I am seeing a trend in many of the reviews I’ve begun to receive for my forthcoming book, Kitchen Medicine: How I Fed My Daughter out of Failure to Thrive. I’m not completely surprised by it — after all, I included this theme in some of the synopses I wrote both in my book proposal and in the promotional writing I provided for my publisher — but it has been fascinating to see how insidiously we have absorbed this concept. Mostly written by parents who are reading my book via Advanced Reader Copies (aka ARCs), I am seeing these two words come up again and again:
I may be projecting when I read these words as surrounded by a sickening kind of shame. As much as “failure to thrive” seemed to me to be a nicer way of pointing the finger at me, as a mother, and saying “failure to feed!,” the idea that I had somehow raised — of all horrible things! — a “picky eater” made me tighten my jaw and clench my fists. It’s not my fault, I remember thinking. I tried. I offered her everything. She just only likes fruit!
The truth is that there is goo-gobs of evidence out there that children are mostly supposed to be picky eaters. Certainly in toddlers, being highly selective about what foods to eat is totally normal, developmentally. The world is scary and unpredictable, and graham crackers are safe, sweet, and familiar. As a child gets older, having preferences about food is something they see as normal, even if they may have more preferences than the adults around them do.
This is what I’ve been thinking about when it comes to food and “picky eating” lately: I’m pretty sure that, if I was a child, you’d call me a picky eater, but almost no one who has ever had a meal with me as an adult would label me this way. I’m a vegetarian (so I don’t eat meat) with pretty intense lactose intolerance (so I don’t eat cheese, drink cow’s milk, or eat cow’s milk-based yogurt). I don’t like avocados and I absolutely despise cilantro. If you eat in my house or invite me to bring a dish to a potluck, you’ll see my plate full of all kinds of things, but they’re all things I chose.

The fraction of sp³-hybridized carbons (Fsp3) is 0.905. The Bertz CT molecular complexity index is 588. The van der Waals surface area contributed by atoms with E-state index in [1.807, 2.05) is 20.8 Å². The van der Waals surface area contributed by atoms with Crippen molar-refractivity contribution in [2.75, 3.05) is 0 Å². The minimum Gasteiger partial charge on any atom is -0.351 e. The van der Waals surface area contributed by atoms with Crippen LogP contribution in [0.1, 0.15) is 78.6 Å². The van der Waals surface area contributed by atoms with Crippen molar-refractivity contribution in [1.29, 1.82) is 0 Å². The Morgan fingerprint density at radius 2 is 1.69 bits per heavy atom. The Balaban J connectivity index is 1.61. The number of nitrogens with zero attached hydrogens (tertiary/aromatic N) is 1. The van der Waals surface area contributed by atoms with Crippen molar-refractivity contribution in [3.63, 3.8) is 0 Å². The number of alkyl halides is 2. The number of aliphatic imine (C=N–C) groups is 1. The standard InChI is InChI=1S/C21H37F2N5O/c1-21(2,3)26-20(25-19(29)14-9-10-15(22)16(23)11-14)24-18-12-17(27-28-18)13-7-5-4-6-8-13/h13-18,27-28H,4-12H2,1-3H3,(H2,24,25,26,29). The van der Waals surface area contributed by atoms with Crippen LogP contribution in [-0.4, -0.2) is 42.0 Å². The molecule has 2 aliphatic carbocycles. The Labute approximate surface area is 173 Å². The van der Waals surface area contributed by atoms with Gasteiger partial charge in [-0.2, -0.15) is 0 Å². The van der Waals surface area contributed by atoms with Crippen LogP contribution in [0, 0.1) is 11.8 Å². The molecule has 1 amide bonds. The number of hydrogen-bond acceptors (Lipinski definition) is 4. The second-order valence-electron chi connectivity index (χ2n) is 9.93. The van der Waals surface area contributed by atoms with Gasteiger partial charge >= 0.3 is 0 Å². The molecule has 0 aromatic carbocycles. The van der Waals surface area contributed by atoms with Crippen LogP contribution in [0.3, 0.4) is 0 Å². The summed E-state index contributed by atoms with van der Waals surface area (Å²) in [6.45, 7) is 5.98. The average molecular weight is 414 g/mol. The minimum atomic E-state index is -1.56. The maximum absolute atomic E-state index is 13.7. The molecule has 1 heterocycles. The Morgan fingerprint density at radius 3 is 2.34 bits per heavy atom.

Does the fact that there are more things that I like than things that I don’t like make me whatever the opposite of picky is? Or is it because my adult sense of agency over what I eat hides my inherent “pickiness?” What if we applied this model to children? If they could get the food they liked themselves, would we care about how picky they were?
All this is to say that if I could change one thing about how I handled my daughter Sammi’s years of failure-to-thrive, it would have been to reframe my thinking about her “pickiness.” In the end, we learned that her textual aversions were mostly a survival skill (you can read more on this blog to find out what was wrong with her esophagus, or you can pre-order my book and get the whole story as the medical mystery it was). If I had been able to step back and make sense of what she liked and didn’t, I could have saved myself both the judgement I’m sure she felt and the guilt and shame that I KNOW I felt.
If your child is getting labeled a “picky eater,” take a moment to think about your own food preferences. Will you drink whatever coffee you can find or do you have a favorite brand? Does it matter to you whether you have a burger or a salad or a bowl of noodles for lunch? Do you prefer a certain variety of apple and, if so, will the “wrong” variety sit in your fridge until it rots? Does the generic version of your favorite breakfast cereal hit just like the brand name? Do you care what kind of salad dressing goes on your salad? Would you be completely fine eating whatever someone else wanted to make you for every single meal and snack of your day, or would you rather have a say in it?
Well? Are you a “picky eater?” Does that label even matter? I think you know by now how I feel.
(By the way, the tofu dish in the picture above is one I made with my older daughter, who doesn’t like things too spicy. The tofu was cooked in sriracha, which was pretty spicy, but the peanut sauce was sweet and tangy and made it all better. My younger daughter asked us to leave off the scallions. I ate every last bite and very nearly licked the bowl. You can find the recipe for this in the cookbook The Weekday Vegetarians by Jenny Rosenstrach.)